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I need to validate user input using a separate function. For example, programming is asking for input in functionA and validation code should be in FunctionB ... I know all the ifs and while statement for validation but I cant figure out how to use two separate function for this... Here is the sample run..

#include <stdio.h>

void get_input (int * inp);
double valid_input (void);

main ()
{
    get_input (&inp);
    valid_input ();
}

void get_input (int *inp)
{
    printf("enter something");
    scanf("%d", &inp);
}

double valid_input ()
{
    // what to put here ?
}
share|improve this question
    
Where is inp defined? What is the name of the last function in the file? How does this even compile? –  Kevin Vermeer Jul 13 '12 at 20:54
    
Kevin: it's pseudocode. I don't think it needs to compile for us to identify what he's trying to do. Let's assume that inp is an int declared somewhere globally outside of his snippet. –  Wug Jul 13 '12 at 20:58

2 Answers 2

up vote 1 down vote accepted

I'm not entirely sure exactly what validation that you're looking for. If you're looking simply for validation that the character types you were looking for were entered, Wug's answer is close.

If you're looking for another function that does some validation, this could provide a starting point for you:

#include <stdio.h>

int get_input (int *integerINput, char *characterInput);
void valid_input (int inp);

main()
{
    int integerInput;
    char charInput[2];

    // man scanf reports that scanf returns the # of items
    //      successfully mapped and assigned.
    //      gcc 4.1.2 treats it this way.
    if (get_input (&integerInput) < 2)
    {
        printf ("Not enough characters entered.\n");
        return;
    }

    valid_input (integerInput);
}

int get_input (int *integerInput, char *characterInput)
{
    int inputCharsFound = 0;

    printf ("Enter an integer: ");

    inputCharsFound += scanf ("%d", inp);


    printf ("Enter a character: ");

    // The first scanf leaves the newline in the input buffer
    //    and it has to be accounted for here.
    inputCharsFound += scanf ("\n%c", characterInput);

    printf ("Number of characters found = %d\n", inputCharsFound);

    return inputCharsFound;
}

void valid_input (int inp)
{
    if (inp > 5)
        printf ("You entered a value greater than 5\n");
    else
        printf ("You entered a value less than 5\n");
}

EDIT HasanZ asked for more details on how to handle more than one variable in the comments below. I've updated the code to read in another input character.

I'll leave it to you to determine how to best accept the appropriate input and validate that input since you've asked in generic terms how to validate in a separate function.

I would also take a look here for more information on C programming.

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i think this is the closest.. Also can you tell me how I deal with multiple variables ? you can edit your code and add one or two more variables in it. So I can have better understanding. Thank You –  Hassan Z Jul 13 '12 at 21:53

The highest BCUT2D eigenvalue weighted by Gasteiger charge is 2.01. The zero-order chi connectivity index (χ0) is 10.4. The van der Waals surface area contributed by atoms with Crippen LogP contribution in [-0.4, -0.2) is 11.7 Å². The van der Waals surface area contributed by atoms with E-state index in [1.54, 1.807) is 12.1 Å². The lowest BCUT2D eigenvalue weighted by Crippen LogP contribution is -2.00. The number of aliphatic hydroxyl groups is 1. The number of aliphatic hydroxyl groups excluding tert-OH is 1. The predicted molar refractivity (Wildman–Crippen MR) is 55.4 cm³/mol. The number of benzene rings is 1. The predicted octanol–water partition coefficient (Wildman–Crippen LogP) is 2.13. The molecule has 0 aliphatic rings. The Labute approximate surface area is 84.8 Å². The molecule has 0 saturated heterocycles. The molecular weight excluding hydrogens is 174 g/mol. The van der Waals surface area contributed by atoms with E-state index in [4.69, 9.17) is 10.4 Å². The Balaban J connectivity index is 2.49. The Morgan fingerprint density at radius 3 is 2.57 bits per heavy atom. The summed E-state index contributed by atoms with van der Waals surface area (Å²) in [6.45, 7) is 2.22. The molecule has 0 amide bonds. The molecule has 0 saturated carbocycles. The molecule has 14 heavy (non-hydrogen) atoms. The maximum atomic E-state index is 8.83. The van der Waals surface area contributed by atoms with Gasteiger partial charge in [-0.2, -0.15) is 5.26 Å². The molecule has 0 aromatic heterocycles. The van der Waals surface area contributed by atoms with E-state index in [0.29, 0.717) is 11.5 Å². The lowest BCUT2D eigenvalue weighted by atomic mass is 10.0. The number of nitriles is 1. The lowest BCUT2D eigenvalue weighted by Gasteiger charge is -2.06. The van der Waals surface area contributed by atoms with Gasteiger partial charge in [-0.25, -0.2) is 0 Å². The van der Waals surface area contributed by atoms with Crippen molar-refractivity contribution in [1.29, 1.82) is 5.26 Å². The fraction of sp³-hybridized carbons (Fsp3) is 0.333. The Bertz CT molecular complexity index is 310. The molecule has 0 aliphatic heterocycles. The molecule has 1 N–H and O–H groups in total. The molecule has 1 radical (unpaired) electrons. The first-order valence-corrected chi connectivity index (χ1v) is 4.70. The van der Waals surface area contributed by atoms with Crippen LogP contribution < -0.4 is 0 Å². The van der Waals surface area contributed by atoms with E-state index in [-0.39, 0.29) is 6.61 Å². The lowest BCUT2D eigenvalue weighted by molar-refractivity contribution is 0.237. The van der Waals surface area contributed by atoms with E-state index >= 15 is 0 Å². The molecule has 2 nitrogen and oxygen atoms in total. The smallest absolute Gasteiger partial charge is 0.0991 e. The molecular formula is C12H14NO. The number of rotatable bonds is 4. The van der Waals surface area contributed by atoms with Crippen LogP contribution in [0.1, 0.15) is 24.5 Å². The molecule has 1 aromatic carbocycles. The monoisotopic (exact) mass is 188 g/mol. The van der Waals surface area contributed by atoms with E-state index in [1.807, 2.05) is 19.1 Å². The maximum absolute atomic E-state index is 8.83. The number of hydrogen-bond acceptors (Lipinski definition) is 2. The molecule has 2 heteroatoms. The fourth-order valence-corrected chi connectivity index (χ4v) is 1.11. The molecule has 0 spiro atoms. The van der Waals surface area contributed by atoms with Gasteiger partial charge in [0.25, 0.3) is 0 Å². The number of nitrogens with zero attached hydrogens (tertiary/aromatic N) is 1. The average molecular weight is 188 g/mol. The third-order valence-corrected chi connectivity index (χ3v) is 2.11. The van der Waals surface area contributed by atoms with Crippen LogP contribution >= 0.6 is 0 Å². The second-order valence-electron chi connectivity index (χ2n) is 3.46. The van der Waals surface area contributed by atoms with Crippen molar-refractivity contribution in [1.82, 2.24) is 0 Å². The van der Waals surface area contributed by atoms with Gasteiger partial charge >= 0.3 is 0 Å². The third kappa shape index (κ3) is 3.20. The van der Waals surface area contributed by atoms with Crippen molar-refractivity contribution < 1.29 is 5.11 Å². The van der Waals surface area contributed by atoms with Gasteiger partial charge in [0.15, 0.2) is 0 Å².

hey @taylor-price I m still confused......let me make my question easier. in main i m only calling function. –  Hassan Z Jul 14 '12 at 23:44
    
@HassanZ - I'm not entirely sure what you're looking for. What do you mean by "in main i'm only calling function"? Does that mean you're only calling one function? What are you trying to do? –  Taylor Price Jul 15 '12 at 21:42

In this case, you would want to keep it in one function, since the value returned by scanf determines whether the user input was valid or not.

Also, you should not be passing the address of the parameter to scanf, it's already a pointer to an int.

Consider rewriting your function like this:

int get_input (int *inp);

// main function is here

// returns 1 if input was valid
// see documentation for scanf for possible return values
// http://www.cplusplus.com/reference/clibrary/cstdio/scanf/
int get_input (int *inp)
{
    printf("enter something: ");
    return scanf("%d", inp); 
}

You can then use the return value of the function to determine whether or not it succeeded, Like this:

int value;
if (get_input(&value) == 1)
{
    // input was valid
}
else
{
    // function returned an error state
}
share|improve this answer
    
man scanf reports that scanf reports the # of items read & assigned. Using gcc 4.1.2 treats is as such. Testing the return as done here doesn't work as I think you intended. This may be compiler specific. –  Taylor Price Jul 13 '12 at 21:06
    
Aha! You're right. I made the dumb assumption that it would work like every other c function that exists, and return 0 for success. However, you can still use its return value for validity checking. Since it will return the number of items successfully read, it will return 1 if it worked correctly, all other values indicate an error or invalid input. I'll edit my answer. –  Wug Jul 13 '12 at 21:10
    
Sorry, I didnt get it. All I wanna know If I have scanf in a function other thn main how Can I validate that input using another function. I have validation in C before but both my scanf and validation codes were always together (in same function) –  Hassan Z Jul 13 '12 at 21:10
    
@Wug this is not c++ its C –  Hassan Z Jul 13 '12 at 21:12
    
The answer I posted that covers this: you can't. Not without something yucky like a global variable, or something contrived and overcomplicated. Just stick with this. –  Wug Jul 13 '12 at 21:13

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